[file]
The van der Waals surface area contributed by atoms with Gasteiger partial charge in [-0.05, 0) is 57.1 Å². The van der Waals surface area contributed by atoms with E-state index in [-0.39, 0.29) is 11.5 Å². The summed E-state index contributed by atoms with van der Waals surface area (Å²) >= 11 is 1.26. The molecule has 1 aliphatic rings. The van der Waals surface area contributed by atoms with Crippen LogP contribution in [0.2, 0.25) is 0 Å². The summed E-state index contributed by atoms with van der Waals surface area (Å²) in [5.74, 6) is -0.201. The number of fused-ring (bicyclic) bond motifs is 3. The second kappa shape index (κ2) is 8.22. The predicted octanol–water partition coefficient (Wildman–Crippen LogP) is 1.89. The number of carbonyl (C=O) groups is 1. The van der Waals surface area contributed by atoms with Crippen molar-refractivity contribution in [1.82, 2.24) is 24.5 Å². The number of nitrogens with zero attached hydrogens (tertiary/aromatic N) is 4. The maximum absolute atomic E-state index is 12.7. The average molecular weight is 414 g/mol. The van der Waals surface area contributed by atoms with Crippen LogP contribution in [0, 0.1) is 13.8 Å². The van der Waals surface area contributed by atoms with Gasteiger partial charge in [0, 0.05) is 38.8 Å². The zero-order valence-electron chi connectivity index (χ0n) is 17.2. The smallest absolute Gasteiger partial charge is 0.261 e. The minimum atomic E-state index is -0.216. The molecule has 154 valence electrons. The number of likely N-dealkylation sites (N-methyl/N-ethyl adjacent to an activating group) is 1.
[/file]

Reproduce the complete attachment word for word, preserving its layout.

The van der Waals surface area contributed by atoms with Gasteiger partial charge in [-0.05, 0) is 57.1 Å². The van der Waals surface area contributed by atoms with E-state index in [-0.39, 0.29) is 11.5 Å². The summed E-state index contributed by atoms with van der Waals surface area (Å²) >= 11 is 1.26. The molecule has 1 aliphatic rings. The van der Waals surface area contributed by atoms with Crippen LogP contribution in [0.2, 0.25) is 0 Å². The summed E-state index contributed by atoms with van der Waals surface area (Å²) in [5.74, 6) is -0.201. The number of fused-ring (bicyclic) bond motifs is 3. The second kappa shape index (κ2) is 8.22. The predicted octanol–water partition coefficient (Wildman–Crippen LogP) is 1.89. The number of carbonyl (C=O) groups is 1. The van der Waals surface area contributed by atoms with Crippen molar-refractivity contribution in [1.82, 2.24) is 24.5 Å². The number of nitrogens with zero attached hydrogens (tertiary/aromatic N) is 4. The maximum absolute atomic E-state index is 12.7. The average molecular weight is 414 g/mol. The van der Waals surface area contributed by atoms with Crippen LogP contribution in [0, 0.1) is 13.8 Å². The van der Waals surface area contributed by atoms with Gasteiger partial charge in [0, 0.05) is 38.8 Å². The zero-order valence-electron chi connectivity index (χ0n) is 17.2. The smallest absolute Gasteiger partial charge is 0.261 e. The minimum atomic E-state index is -0.216. The molecule has 154 valence electrons. The number of likely N-dealkylation sites (N-methyl/N-ethyl adjacent to an activating group) is 1.